The problem facets tend to be concentrated around crusts. Look for these and soft, sugary snow above and below as you assess the snowpack.

The rain crust from 01/13/2021 has facets below but has been gaining strength. Located from the surface to 1 foot deep in the snowpack depending on location. It can be found up to 8500 ft in some areas.

The extended column test (ECT) and the propagation saw test (PST) are best for assessing the stability of these layers.

Problem 2 - Wind slab and cornice fall

  • TYPE


    Wind Slabs

    Release of a cohesive layer of snow (a slab) formed by the wind.  Wind typically erodes snow from the upwind sides of terrain features and deposits snow on the downwind side.  Wind slabs are often smooth and rounded and sometimes sound hollow, and can range from soft to hard. Wind slabs that form over a persistent weak layer (surface hoar, depth hoar, or near-surface facets) may be termed Persistent Slabs or may develop into Persistent Slabs.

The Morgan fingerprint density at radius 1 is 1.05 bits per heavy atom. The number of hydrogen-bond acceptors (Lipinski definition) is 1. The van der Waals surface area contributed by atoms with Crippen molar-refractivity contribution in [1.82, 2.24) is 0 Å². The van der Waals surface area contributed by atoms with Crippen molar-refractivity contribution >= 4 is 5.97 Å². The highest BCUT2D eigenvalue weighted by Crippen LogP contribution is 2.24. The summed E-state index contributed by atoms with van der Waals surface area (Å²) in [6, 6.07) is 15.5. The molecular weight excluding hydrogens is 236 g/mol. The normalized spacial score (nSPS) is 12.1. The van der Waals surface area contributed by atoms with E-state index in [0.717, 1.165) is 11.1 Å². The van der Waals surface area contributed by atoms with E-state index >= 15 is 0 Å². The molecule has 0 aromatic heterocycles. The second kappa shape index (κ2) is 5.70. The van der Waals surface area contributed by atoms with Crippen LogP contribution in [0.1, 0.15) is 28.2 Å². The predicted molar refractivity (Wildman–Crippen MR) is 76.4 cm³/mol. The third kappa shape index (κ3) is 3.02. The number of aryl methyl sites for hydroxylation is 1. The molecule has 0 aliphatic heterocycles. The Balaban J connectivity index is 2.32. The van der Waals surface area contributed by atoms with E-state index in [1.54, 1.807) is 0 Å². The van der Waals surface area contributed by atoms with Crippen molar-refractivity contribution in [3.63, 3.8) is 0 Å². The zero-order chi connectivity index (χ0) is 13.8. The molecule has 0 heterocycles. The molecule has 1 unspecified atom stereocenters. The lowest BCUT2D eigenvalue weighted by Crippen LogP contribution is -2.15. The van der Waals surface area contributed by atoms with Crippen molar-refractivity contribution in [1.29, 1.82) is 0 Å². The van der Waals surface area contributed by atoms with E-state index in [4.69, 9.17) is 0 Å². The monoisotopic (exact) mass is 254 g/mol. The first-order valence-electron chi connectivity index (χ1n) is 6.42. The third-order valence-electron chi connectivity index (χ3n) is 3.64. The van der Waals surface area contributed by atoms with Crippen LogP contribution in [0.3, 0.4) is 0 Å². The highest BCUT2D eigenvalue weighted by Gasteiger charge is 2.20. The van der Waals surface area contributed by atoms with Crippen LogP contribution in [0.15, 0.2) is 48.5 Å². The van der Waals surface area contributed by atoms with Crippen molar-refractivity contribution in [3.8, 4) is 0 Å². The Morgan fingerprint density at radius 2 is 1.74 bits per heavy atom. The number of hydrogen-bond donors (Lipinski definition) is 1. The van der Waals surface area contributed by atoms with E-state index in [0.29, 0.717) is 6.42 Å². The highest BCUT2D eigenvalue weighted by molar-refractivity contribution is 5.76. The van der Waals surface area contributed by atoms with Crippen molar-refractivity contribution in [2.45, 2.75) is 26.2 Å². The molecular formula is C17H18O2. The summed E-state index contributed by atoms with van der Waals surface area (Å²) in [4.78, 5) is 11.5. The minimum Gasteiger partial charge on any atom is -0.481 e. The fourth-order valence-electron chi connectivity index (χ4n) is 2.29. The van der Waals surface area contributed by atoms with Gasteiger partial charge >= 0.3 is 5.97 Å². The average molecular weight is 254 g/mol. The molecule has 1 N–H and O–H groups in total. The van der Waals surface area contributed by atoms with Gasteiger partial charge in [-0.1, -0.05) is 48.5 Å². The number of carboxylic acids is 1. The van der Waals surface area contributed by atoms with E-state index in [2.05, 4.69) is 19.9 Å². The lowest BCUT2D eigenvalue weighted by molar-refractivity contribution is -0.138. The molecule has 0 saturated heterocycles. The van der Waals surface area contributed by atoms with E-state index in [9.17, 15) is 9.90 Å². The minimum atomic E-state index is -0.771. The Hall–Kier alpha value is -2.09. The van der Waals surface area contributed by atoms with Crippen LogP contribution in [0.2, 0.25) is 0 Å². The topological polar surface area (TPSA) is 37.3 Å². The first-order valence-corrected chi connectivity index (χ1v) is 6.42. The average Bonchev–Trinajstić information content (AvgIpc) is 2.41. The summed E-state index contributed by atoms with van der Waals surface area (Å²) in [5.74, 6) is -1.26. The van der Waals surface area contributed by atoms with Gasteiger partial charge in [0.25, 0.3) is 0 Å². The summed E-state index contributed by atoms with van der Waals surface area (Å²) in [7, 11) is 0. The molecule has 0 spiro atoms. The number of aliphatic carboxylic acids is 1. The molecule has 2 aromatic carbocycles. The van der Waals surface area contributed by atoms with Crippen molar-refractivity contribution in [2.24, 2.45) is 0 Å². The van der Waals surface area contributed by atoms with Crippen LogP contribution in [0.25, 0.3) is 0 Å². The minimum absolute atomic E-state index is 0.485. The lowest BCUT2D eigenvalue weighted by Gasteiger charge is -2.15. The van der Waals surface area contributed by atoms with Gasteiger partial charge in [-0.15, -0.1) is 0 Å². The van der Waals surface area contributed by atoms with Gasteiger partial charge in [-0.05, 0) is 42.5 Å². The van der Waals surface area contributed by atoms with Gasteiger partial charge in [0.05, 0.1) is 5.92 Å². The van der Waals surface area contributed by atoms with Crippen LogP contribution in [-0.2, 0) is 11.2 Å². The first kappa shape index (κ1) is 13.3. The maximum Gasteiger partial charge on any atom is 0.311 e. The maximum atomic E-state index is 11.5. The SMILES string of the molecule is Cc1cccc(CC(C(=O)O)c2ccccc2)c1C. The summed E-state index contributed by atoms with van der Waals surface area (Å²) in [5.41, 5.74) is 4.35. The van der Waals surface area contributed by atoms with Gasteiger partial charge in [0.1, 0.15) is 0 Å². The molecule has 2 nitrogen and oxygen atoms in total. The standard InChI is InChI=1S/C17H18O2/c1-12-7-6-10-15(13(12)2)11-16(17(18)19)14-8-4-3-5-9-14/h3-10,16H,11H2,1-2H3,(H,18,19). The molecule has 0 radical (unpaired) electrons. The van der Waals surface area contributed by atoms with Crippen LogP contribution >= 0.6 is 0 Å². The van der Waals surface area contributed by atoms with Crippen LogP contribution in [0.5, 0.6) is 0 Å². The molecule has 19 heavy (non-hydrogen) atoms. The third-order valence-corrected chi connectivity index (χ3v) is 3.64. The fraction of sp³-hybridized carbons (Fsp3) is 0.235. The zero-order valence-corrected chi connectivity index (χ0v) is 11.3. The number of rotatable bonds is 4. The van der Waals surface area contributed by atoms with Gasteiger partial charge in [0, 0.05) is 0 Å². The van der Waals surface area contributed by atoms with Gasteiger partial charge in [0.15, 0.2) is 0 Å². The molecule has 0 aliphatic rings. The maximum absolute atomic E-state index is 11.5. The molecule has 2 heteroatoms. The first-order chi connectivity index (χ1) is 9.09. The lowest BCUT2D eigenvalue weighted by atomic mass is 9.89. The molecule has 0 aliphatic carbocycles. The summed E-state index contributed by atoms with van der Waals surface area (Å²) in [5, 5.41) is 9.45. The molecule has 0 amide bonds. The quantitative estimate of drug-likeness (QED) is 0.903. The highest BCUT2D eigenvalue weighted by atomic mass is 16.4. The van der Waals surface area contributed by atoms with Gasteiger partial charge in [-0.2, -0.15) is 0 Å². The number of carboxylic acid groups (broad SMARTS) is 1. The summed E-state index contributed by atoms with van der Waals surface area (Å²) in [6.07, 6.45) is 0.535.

• SIZE


    1-2 (Small-Large)

    The potential size of avalanche resulting from this problem.




    The likelihood of an avalanche resulting from this problem.


    Increased Slope Danger

    Increased/Added Danger

    There is an increased risk of avalanches on these slopes:

    NE - Northeast
    E - East
    SE - Southeast

Winds are light and minimal snow transport has occurred. However, evidence of wind slab was found yesterday and cornices continue to be a hazard.

Upper elevations, just below ridgeline are where these are most likely found.

Watch for pillows and drift like formations. Shooting cracks are a warning sign.

Carefully assess wind loaded start zones and cross-loaded slopes greater than 35º.